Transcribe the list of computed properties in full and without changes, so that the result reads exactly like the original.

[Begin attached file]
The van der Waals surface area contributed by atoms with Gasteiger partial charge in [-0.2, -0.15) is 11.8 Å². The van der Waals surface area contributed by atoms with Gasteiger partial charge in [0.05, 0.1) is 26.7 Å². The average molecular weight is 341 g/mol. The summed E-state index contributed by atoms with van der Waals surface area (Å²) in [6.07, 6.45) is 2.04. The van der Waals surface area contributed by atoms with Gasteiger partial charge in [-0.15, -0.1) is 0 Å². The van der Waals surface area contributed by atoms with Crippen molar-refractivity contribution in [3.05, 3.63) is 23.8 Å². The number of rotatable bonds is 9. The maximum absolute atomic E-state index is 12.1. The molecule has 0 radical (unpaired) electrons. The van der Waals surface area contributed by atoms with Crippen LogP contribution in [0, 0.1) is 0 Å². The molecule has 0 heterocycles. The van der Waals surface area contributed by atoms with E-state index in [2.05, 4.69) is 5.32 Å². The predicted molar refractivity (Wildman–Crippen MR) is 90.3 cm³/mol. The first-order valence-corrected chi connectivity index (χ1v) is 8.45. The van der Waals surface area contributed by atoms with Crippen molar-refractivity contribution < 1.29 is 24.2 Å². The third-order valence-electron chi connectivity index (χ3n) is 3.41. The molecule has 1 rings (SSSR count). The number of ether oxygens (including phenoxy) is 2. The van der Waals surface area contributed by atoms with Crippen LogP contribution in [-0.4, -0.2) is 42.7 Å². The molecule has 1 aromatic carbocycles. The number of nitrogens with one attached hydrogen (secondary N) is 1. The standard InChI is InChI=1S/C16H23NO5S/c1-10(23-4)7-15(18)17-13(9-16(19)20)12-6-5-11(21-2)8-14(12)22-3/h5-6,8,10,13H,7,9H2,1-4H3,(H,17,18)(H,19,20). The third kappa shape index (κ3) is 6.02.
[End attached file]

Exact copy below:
The van der Waals surface area contributed by atoms with Gasteiger partial charge in [-0.2, -0.15) is 11.8 Å². The van der Waals surface area contributed by atoms with Gasteiger partial charge in [0.05, 0.1) is 26.7 Å². The average molecular weight is 341 g/mol. The summed E-state index contributed by atoms with van der Waals surface area (Å²) in [6.07, 6.45) is 2.04. The van der Waals surface area contributed by atoms with Gasteiger partial charge in [-0.15, -0.1) is 0 Å². The van der Waals surface area contributed by atoms with Crippen molar-refractivity contribution in [3.05, 3.63) is 23.8 Å². The number of rotatable bonds is 9. The maximum absolute atomic E-state index is 12.1. The molecule has 0 radical (unpaired) electrons. The van der Waals surface area contributed by atoms with Crippen LogP contribution in [0, 0.1) is 0 Å². The molecule has 0 heterocycles. The van der Waals surface area contributed by atoms with E-state index in [2.05, 4.69) is 5.32 Å². The predicted molar refractivity (Wildman–Crippen MR) is 90.3 cm³/mol. The first-order valence-corrected chi connectivity index (χ1v) is 8.45. The van der Waals surface area contributed by atoms with Crippen molar-refractivity contribution < 1.29 is 24.2 Å². The third-order valence-electron chi connectivity index (χ3n) is 3.41. The molecule has 1 rings (SSSR count). The number of ether oxygens (including phenoxy) is 2. The van der Waals surface area contributed by atoms with Crippen LogP contribution in [-0.4, -0.2) is 42.7 Å². The molecule has 1 aromatic carbocycles. The number of nitrogens with one attached hydrogen (secondary N) is 1. The standard InChI is InChI=1S/C16H23NO5S/c1-10(23-4)7-15(18)17-13(9-16(19)20)12-6-5-11(21-2)8-14(12)22-3/h5-6,8,10,13H,7,9H2,1-4H3,(H,17,18)(H,19,20). The third kappa shape index (κ3) is 6.02.